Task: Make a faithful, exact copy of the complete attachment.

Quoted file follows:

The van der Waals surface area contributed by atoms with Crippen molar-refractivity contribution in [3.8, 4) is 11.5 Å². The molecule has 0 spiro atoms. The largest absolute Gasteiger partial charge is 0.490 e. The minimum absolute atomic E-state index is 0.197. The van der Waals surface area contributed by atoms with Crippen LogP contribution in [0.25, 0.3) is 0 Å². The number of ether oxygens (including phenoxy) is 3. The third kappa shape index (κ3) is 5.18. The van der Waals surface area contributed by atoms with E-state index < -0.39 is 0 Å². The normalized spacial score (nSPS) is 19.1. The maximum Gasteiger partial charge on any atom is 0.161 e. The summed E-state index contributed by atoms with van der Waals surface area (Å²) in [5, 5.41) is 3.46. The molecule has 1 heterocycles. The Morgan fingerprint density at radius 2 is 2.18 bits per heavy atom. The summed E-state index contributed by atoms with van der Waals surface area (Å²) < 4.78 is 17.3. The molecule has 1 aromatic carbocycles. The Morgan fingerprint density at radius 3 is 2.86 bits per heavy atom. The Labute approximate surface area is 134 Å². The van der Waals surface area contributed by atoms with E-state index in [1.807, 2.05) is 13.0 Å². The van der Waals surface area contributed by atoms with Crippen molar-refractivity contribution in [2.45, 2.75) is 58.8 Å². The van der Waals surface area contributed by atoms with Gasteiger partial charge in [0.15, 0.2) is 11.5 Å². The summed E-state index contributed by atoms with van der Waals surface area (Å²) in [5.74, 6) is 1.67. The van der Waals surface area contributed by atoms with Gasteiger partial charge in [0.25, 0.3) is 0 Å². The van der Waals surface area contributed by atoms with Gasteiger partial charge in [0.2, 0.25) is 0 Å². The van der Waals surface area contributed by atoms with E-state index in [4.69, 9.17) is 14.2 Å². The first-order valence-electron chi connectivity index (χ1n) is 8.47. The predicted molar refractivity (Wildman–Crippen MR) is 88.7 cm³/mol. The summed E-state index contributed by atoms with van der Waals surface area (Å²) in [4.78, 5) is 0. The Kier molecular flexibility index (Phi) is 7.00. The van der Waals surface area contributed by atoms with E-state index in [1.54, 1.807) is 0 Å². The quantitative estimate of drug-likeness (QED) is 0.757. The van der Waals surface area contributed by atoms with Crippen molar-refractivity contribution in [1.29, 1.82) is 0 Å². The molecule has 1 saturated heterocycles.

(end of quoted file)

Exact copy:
The van der Waals surface area contributed by atoms with Crippen molar-refractivity contribution in [3.8, 4) is 11.5 Å². The molecule has 0 spiro atoms. The largest absolute Gasteiger partial charge is 0.490 e. The minimum absolute atomic E-state index is 0.197. The van der Waals surface area contributed by atoms with Crippen LogP contribution in [0.25, 0.3) is 0 Å². The number of ether oxygens (including phenoxy) is 3. The third kappa shape index (κ3) is 5.18. The van der Waals surface area contributed by atoms with E-state index < -0.39 is 0 Å². The normalized spacial score (nSPS) is 19.1. The maximum Gasteiger partial charge on any atom is 0.161 e. The summed E-state index contributed by atoms with van der Waals surface area (Å²) in [5, 5.41) is 3.46. The molecule has 1 heterocycles. The Morgan fingerprint density at radius 2 is 2.18 bits per heavy atom. The summed E-state index contributed by atoms with van der Waals surface area (Å²) < 4.78 is 17.3. The molecule has 1 aromatic carbocycles. The Morgan fingerprint density at radius 3 is 2.86 bits per heavy atom. The Labute approximate surface area is 134 Å². The van der Waals surface area contributed by atoms with E-state index in [1.807, 2.05) is 13.0 Å². The van der Waals surface area contributed by atoms with Crippen molar-refractivity contribution in [2.45, 2.75) is 58.8 Å². The van der Waals surface area contributed by atoms with Gasteiger partial charge in [0.15, 0.2) is 11.5 Å². The summed E-state index contributed by atoms with van der Waals surface area (Å²) in [5.74, 6) is 1.67. The van der Waals surface area contributed by atoms with Gasteiger partial charge in [0.25, 0.3) is 0 Å². The van der Waals surface area contributed by atoms with Gasteiger partial charge in [0.2, 0.25) is 0 Å². The van der Waals surface area contributed by atoms with E-state index in [4.69, 9.17) is 14.2 Å². The first-order valence-electron chi connectivity index (χ1n) is 8.47. The predicted molar refractivity (Wildman–Crippen MR) is 88.7 cm³/mol. The summed E-state index contributed by atoms with van der Waals surface area (Å²) in [4.78, 5) is 0. The Kier molecular flexibility index (Phi) is 7.00. The van der Waals surface area contributed by atoms with E-state index in [1.54, 1.807) is 0 Å². The quantitative estimate of drug-likeness (QED) is 0.757. The van der Waals surface area contributed by atoms with Crippen molar-refractivity contribution in [1.29, 1.82) is 0 Å². The molecule has 1 saturated heterocycles.